In gardening, as in life, perspective counts for a lot. Take for example the two pictures posted here today. Garden #1 is the stuff of garden magazines. Lush greenery, well placed garden architecture, and a hint of spring blossoms all bathed in the late afternoon sunshine. Filmmakers call this time of day "magic hour" for good reason. Gardeners should adopt the phrase and make it their own.
Garden #2 reminds me of amateur hour. Lots of bare patches, not much colour except for the grey of lean soil, not much variation in height or texture. And what about that rickety old fence! Yuck with a capital "Y!"
If you haven't guessed by now, these are pictures of the same garden. My garden.
Depending on the day and my mood, I see one of my two gardens. Garden #1 makes me go "Wow!." I take pride in having transformed a boring strip of grass into a border bursting with shrubs, flowers, herbs, and a whimsical garden statue or two. What an awesome sense of accomplishment.
Then there are days that I see my "other" garden. Garden #2. You know, the one where weeds run rampant. The one where there are too many coneflowers and not enough sedum. Too many globe thistles and not enough heather. The one without a strong overall design. The one where the rickety old fence threatens to blow over in a light breeze. And don't let me forget the one where a wrong step on a really hideous interlocking brick path could mean a broken ankle.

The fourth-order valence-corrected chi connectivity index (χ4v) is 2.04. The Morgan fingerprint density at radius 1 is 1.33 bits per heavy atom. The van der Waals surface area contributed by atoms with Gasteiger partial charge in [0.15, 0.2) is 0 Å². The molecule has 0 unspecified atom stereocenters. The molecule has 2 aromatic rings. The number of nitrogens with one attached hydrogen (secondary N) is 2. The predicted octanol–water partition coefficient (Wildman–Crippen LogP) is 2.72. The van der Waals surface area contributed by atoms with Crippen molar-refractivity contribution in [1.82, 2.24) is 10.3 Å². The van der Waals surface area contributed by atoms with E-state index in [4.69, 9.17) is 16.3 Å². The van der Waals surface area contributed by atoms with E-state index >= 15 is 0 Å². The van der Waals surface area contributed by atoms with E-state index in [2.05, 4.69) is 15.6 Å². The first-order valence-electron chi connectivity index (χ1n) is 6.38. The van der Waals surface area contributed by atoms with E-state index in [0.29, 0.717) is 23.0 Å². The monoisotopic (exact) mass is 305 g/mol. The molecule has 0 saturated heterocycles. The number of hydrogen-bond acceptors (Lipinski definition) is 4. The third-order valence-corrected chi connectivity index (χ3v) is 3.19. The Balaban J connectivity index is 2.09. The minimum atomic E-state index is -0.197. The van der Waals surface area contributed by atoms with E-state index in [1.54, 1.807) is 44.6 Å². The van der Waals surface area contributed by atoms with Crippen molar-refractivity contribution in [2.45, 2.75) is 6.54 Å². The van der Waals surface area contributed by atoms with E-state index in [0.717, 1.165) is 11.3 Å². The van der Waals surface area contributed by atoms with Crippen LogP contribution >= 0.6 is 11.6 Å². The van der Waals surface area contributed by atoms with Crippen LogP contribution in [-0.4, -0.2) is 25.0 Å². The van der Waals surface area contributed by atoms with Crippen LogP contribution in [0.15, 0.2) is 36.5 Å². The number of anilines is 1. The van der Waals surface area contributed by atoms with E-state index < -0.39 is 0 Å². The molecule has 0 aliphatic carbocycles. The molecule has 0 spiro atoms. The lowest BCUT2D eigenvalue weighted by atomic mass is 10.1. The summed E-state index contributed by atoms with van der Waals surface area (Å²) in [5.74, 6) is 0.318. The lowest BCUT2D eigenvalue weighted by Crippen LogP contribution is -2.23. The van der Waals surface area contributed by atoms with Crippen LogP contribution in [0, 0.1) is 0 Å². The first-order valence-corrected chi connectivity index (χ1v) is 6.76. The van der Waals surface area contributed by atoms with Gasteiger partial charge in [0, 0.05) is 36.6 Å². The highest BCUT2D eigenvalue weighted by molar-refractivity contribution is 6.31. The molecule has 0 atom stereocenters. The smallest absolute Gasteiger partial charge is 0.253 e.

So my one garden really occupies two spaces. The first is where I want to be and the second is where I'm at. And depending on the day or my mood, one will take precedence over the other. It's sort of like using the "glass half-empty" or "glass half-full" analogy to describe one's garden. In other words, it will take a lot of work to get to where I want to be, but, baby, look at how far I've come!"
Gardening, it seems, really is a matter of perspective.